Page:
It's still too early to guess with any confidence when DC's cherry blossoms will bloom in 2020, and no peak bloom forecasts have been issued yet. Stay tuned for the first peak bloom forecasts to be announced around the beginning of March.
The winter so far has been much warmer than normal. January and February have both tracked well above average. If that continues--and that's always a big "if"--it points to an earlier-than-average bloom, more late-March than early-April. But there's still plenty of time for cold weather to arrive and settle in, so it's still too early to predict with confidence.
Petals are starting to come off, but for now it’s a very gentle pace. The cold weather has slowed development down and kept the green leaves at bay. But if you start looking up close you can see more green, a combination of the green flower stems being revealed as petals come off and green leaves starting to poke through. The pace will begin picking up starting tomorrow, with warm weather coming and potentially some gusty winds.
The entire bloom is a constant state of transition, and that’s especially true now as the flowers are being replaced by green leaves. For now, they’re holding up very well indeed, and they’re looking beautiful. As we head into the weekend more and more petals will come off in the breeze (and rain, if there is some) and more green leaves will be coming through.
A big thank you to everyone who has sent in their photos. The response has been extraordinary, with hundreds of readers sending in photos. So there are a lot of photos to choose from–I just wish I could post them all. You can find the first two posts of reader photos here and here. Stay tuned for another post later today. Submissions are now closed–thanks again to all who have sent photos in.
Keep reading down below for some shots of how the Kwanzans are doing as well as the tulips at the Floral Library.
Weekend of April 14-15. They peaked this past Thursday (April 5), so we’re now coming up to a week after peak bloom. In ideal conditions they can last a week or more beyond peak–maybe even as much as two weeks. So far the weather has been good for keeping them around–cool and calm. That’s about to change, starting tomorrow, with much warmer temperatures and gusty breezes. There’s a chance of rain Sunday afternoon/evening.
I’ll be posting more updates before the weekend which will give a sense of how things are progressing. So be sure to check back.
How It Looks This Morning
It’s overcast but not as cold as it has been lately.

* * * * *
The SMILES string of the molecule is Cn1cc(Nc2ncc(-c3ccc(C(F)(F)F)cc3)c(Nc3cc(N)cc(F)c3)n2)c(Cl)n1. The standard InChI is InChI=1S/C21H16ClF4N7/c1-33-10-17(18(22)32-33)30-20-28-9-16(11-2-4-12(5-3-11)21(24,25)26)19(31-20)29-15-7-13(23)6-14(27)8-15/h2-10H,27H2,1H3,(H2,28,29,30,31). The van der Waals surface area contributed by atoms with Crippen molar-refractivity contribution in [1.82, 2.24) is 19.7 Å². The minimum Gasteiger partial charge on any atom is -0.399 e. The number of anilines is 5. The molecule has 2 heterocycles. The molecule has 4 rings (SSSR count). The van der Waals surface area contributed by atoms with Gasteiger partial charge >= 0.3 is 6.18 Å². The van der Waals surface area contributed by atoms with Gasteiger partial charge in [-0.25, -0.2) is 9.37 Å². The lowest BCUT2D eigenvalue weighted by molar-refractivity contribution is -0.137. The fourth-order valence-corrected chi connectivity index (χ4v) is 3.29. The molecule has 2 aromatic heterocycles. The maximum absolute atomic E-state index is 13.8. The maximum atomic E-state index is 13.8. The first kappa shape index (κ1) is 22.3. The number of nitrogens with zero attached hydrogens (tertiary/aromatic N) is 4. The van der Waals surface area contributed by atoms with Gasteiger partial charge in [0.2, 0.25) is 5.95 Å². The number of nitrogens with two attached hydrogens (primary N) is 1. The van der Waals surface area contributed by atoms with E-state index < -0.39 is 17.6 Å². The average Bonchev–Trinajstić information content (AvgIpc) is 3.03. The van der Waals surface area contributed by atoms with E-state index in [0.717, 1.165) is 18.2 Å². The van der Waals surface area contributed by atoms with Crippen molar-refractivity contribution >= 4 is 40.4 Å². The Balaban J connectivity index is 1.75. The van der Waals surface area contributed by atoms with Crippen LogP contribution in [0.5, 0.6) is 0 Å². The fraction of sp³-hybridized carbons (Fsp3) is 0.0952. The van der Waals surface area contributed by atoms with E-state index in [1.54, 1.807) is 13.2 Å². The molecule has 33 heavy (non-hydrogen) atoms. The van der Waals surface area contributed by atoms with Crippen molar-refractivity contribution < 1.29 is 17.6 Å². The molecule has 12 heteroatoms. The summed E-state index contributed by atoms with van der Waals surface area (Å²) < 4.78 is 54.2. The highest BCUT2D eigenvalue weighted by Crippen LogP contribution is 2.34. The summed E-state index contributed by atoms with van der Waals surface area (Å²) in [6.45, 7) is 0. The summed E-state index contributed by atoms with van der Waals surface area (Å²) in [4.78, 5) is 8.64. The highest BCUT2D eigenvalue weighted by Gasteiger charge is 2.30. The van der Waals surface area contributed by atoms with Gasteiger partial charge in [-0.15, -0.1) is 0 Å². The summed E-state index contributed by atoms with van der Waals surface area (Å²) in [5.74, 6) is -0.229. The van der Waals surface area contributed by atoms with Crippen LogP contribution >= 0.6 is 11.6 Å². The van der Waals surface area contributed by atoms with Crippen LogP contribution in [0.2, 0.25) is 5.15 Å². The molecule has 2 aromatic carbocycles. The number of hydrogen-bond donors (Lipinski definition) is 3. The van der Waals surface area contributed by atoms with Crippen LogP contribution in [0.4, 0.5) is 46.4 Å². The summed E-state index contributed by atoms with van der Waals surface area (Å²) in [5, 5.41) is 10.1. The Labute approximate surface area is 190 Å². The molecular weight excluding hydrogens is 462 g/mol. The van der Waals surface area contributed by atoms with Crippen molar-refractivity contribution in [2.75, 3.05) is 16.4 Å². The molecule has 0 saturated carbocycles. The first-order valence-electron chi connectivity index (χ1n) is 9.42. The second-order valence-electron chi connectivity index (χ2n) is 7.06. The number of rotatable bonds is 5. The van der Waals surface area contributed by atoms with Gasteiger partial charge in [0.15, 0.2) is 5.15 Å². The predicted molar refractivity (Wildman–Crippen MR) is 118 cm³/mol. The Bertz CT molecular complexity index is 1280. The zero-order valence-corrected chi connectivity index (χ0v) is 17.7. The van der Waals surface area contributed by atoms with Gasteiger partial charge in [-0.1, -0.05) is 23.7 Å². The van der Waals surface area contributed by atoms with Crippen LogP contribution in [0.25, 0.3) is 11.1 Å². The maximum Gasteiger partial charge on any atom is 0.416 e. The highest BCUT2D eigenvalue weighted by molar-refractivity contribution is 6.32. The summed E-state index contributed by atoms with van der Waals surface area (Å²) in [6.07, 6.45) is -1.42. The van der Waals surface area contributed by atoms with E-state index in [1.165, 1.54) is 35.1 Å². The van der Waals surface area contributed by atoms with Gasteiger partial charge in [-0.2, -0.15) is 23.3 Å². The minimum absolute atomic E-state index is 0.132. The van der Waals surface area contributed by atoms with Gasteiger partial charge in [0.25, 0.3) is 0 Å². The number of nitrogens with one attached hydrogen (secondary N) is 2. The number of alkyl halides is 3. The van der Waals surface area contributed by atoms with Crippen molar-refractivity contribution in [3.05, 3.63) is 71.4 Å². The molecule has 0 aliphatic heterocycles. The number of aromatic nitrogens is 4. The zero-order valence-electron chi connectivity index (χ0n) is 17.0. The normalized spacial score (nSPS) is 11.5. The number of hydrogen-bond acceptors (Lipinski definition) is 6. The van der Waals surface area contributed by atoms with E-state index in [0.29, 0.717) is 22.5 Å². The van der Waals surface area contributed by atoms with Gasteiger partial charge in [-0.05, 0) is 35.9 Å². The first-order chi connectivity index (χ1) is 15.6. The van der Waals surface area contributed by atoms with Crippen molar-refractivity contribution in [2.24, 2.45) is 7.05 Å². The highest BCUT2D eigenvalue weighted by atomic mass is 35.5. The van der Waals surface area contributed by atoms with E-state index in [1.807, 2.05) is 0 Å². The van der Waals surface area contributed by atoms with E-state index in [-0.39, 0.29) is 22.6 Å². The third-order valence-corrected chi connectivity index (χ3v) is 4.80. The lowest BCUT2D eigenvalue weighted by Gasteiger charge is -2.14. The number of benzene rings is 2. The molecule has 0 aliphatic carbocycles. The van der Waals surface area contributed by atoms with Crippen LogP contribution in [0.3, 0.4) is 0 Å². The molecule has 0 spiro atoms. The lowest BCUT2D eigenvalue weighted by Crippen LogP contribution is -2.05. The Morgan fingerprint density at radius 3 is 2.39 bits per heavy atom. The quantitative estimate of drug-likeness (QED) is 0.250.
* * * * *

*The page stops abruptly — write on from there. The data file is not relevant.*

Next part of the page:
Kwanzan Cherry Blossoms
The Kwanzans still have some work to do. You can start to see some of the color of the petals just starting to poke through on the buds. The cold weather has been keeping them slow as well, and it looks like they’ll be further behind the Yoshinos (the historical average is 15 days later, but it can be up to a month).
Here are some photos showing how they look this morning.
About half the tulips are now flowering. Some shots from this morning.
I’ve put together some more detailed information in posts on how to get there and where to park:
The Maine Ave parking lot (near the paddle boats) is still closed for parking to make way for the Welcome Area. It will remain in place at least through April 15.
The special one-way traffic restrictions are in place along Ohio Drive, so you can’t enter down by the John Ericsson Memorial (the Lincoln Memorial end). Instead, you’ll have to do the circuit around the Jefferson Memorial.
Alternative Locations for Cherry Blossoms
The cherry blossoms around the Tidal Basin aren’t the only cherry blossoms in town, and if you miss the ones there by a few days you might have more luck at some of the alternative locations nearby. The ones I’ve seen elsewhere in town have been behind the ones at the Tidal Basin, so if you’re coming into town next week or next weekend, you still might be able to catch cherry blossoms elsewhere around town. You can find some suggestions here.
Want to Help Support DC's Cherry Trees?
If you'd like to help support the care and upkeep of the cherry trees around the Tidal Basin, the Trust for The National Mall has launched an Endow a Cherry Tree Campaign. Donations go to the official Cherry Tree Endowment, which will give the National Park Service additional resources to fund the care, maintenance, and possible replacement of the cherry trees. You can find more information here.
The Trust is dedicated to marshaling private support for maintaining and improving the history National Mall area. I'm not affiliated with the Trust--just an admirer of their efforts.